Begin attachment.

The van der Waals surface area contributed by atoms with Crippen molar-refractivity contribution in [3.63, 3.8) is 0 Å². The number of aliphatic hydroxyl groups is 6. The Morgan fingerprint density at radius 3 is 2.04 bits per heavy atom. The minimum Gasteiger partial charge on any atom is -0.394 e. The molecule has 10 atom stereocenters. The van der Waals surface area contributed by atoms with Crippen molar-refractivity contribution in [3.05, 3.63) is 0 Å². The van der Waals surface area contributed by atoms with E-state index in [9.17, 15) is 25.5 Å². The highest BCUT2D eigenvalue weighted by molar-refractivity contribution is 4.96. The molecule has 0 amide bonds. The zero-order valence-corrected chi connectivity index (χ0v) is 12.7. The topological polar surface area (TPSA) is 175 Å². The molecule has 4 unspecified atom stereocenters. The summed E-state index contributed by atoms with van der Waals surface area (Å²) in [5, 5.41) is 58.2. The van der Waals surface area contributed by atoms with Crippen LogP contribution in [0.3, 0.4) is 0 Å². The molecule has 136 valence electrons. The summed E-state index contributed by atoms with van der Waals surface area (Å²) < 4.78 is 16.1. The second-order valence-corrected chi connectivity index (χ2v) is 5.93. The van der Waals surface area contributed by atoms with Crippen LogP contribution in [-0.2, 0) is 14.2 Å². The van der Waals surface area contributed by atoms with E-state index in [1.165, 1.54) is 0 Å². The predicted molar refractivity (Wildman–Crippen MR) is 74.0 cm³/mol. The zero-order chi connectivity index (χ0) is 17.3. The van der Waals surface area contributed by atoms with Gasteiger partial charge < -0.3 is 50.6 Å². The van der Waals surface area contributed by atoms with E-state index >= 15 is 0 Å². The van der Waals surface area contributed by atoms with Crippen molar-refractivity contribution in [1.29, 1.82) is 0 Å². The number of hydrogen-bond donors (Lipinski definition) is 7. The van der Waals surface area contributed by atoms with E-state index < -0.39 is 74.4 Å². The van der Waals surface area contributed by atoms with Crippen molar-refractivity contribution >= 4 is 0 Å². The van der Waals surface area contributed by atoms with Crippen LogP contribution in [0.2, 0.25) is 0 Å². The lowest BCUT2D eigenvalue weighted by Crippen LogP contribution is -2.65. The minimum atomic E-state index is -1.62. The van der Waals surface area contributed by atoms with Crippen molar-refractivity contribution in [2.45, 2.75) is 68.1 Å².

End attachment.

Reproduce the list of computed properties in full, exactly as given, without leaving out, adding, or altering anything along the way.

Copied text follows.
The van der Waals surface area contributed by atoms with Crippen molar-refractivity contribution in [3.63, 3.8) is 0 Å². The number of aliphatic hydroxyl groups is 6. The Morgan fingerprint density at radius 3 is 2.04 bits per heavy atom. The minimum Gasteiger partial charge on any atom is -0.394 e. The molecule has 10 atom stereocenters. The van der Waals surface area contributed by atoms with Crippen molar-refractivity contribution in [3.05, 3.63) is 0 Å². The van der Waals surface area contributed by atoms with E-state index in [9.17, 15) is 25.5 Å². The highest BCUT2D eigenvalue weighted by molar-refractivity contribution is 4.96. The molecule has 0 amide bonds. The zero-order valence-corrected chi connectivity index (χ0v) is 12.7. The topological polar surface area (TPSA) is 175 Å². The molecule has 4 unspecified atom stereocenters. The summed E-state index contributed by atoms with van der Waals surface area (Å²) in [5, 5.41) is 58.2. The van der Waals surface area contributed by atoms with Crippen LogP contribution in [0.3, 0.4) is 0 Å². The molecule has 136 valence electrons. The summed E-state index contributed by atoms with van der Waals surface area (Å²) < 4.78 is 16.1. The second-order valence-corrected chi connectivity index (χ2v) is 5.93. The van der Waals surface area contributed by atoms with Crippen LogP contribution in [-0.2, 0) is 14.2 Å². The van der Waals surface area contributed by atoms with E-state index in [1.165, 1.54) is 0 Å². The predicted molar refractivity (Wildman–Crippen MR) is 74.0 cm³/mol. The zero-order chi connectivity index (χ0) is 17.3. The van der Waals surface area contributed by atoms with Gasteiger partial charge < -0.3 is 50.6 Å². The van der Waals surface area contributed by atoms with E-state index >= 15 is 0 Å². The van der Waals surface area contributed by atoms with Crippen molar-refractivity contribution in [1.29, 1.82) is 0 Å². The number of hydrogen-bond donors (Lipinski definition) is 7. The van der Waals surface area contributed by atoms with E-state index < -0.39 is 74.4 Å². The van der Waals surface area contributed by atoms with Crippen molar-refractivity contribution >= 4 is 0 Å². The van der Waals surface area contributed by atoms with Crippen LogP contribution in [0.2, 0.25) is 0 Å². The lowest BCUT2D eigenvalue weighted by Crippen LogP contribution is -2.65. The minimum atomic E-state index is -1.62. The van der Waals surface area contributed by atoms with Crippen molar-refractivity contribution in [2.45, 2.75) is 68.1 Å².